Reviewed by A.R.K. Watson

Hands down, this book is the strangest, most hilarious book I have yet reviewed for Catholic Reads. I’m not even quite sure in what genre to categorize it. It might be horror—but it’s tempered by a Catholic optimism so confident that it positively giggles at evil. Though gore and mayhem have their moments, the story is too hilarious to ever really scare anyone.

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The story begins with lawyer John Kemp meeting a vampire hunter and a vampire on a train back to London. He’s only just shaken off the horrid experience when he learns that a very annoying acquaintance of his has been brutally murdered, his body found ripped open as if by an animal. Despite the fact that Kemp and the deceased man didn’t get along, he finds himself in charge of enacting the dead man’s will. Along the way he finds evidence that his client may have been murdered. Between working with the police, avoiding marriage to pushy debutantes and filing the paperwork for a suspicious new branch of the Masonic Lodge, Kemp will have to struggle to keep his life normal, boring and sane; just the way he likes it.

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John Kemp starts out as the most pompous Englishman that ever buttered a crumpet, and oftentimes when he was most afraid, I found myself in stitches. At the start of the book, Kemp has a stuffiness about him that makes him nearly as afraid of being locked into conversations with jolly papists as he is of his first encounter with an actual vampire. He reminded me of some of Chesterton’s comedic characters. Over the course of the book, he learns humility and gets over his many anti-Catholic prejudices.

Genre: Horror, Mystery, Fantasy Adventure

Year Published: 2018

Author’s Worldview: Catholic

Audience: General Audience / High school & Up

Themes: Exorcism, Dominican Order of Preachers, Anti-Catholicism, Dracula, Vampires, Victorian England, English History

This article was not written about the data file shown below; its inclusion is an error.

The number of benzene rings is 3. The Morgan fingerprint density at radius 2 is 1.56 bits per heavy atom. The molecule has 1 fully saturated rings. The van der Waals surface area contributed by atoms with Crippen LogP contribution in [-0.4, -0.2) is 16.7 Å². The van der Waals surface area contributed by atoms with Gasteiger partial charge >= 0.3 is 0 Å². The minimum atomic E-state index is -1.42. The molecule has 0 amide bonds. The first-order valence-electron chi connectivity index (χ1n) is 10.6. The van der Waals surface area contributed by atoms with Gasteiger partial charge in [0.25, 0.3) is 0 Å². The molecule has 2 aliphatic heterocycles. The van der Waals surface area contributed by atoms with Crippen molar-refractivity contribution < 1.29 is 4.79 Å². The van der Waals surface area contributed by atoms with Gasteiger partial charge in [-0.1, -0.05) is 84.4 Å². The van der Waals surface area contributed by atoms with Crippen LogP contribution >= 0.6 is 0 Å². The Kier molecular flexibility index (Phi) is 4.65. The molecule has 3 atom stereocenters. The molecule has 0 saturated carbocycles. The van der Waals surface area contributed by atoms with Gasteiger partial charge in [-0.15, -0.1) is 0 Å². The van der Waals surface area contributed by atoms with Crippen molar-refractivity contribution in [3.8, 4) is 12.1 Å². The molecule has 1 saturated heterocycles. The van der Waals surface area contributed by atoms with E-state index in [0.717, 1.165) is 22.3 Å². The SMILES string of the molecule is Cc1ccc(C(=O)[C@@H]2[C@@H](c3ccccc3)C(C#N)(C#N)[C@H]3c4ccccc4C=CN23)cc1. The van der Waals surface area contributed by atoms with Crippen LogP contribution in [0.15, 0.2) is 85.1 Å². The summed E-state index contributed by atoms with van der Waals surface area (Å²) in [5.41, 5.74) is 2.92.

Perhaps, I thought to myself as I read it, this book belongs in the mystery camp. And indeed, there is a brutal murder at the start of the story and a lot of paranormal goings-on, but none of these followed the methodical clue-finding structure I’d come to expect from a mystery set in Victorian England. The paranormal signs happen in dreams or involve conversations with regular Victorian people caught up in the fads of Ouija boards and séances. They sounded very similar to modern people I’ve met obsessed with the same thing. Confirmation of actual vampires doesn’t show up until over halfway through the story. I had begun to think that vampires were just a grand metaphor, and when they did finally appear, I was as taken aback as John Kemp. Even without the comedy and mayhem, Nicholson’s prose alone could serenade me. She captures a lot of the charm of Victorian era writing without making things too complicated.

In keeping with modern vampire books, Nicholson offers her own spin on the creatures, bringing in a lot of the same rules and terminology that surround Catholic exorcisms. Her main Vampire-hunting priest is heavily inspired by Fr. Brown’s temperament and just as amusing. She also pays homage to Dracula, opening each chapter with a line from that book. But Nicholson also takes care to point out the things that Bram Stoker got wrong about Catholicism in his book. There was one infamous scene in particular when a character mashes up a consecrated host into putty and uses it to fill in the cracks in a door. The character doing this says that this is ok because he has an indulgence. When John Kemp first meets the Dominican Vampire-hunting  friar, the priest wastes no time in addressing those issues. “It’s rollicking good fun,” says Rev Thomas Edmund Gilroy O.P. D.C.L., regarding Dracula, “All quite ridiculous of course…Like that business of the consecrated host and the putty. Rome would never grant a dispensation—and it would be a dispensation not an indulgence, but then the author is not yet a Catholic and so wouldn’t know. His wife is Catholic now.” Indeed, I didn’t even know that Bram Stoker was heavily inspired by his wife’s Catholicism before I read this book.

I recommend this book to anyone who wants a good laugh. Any secular reader or religious reader of another faith will find nothing insulting or problematic, because the religion in the book is integral to the characters who simply live their faith honestly without being preachy about it. Catholic readers will simply find an added layer of catharsis and enjoy giggling at the expense of Victorian anti-Catholicism.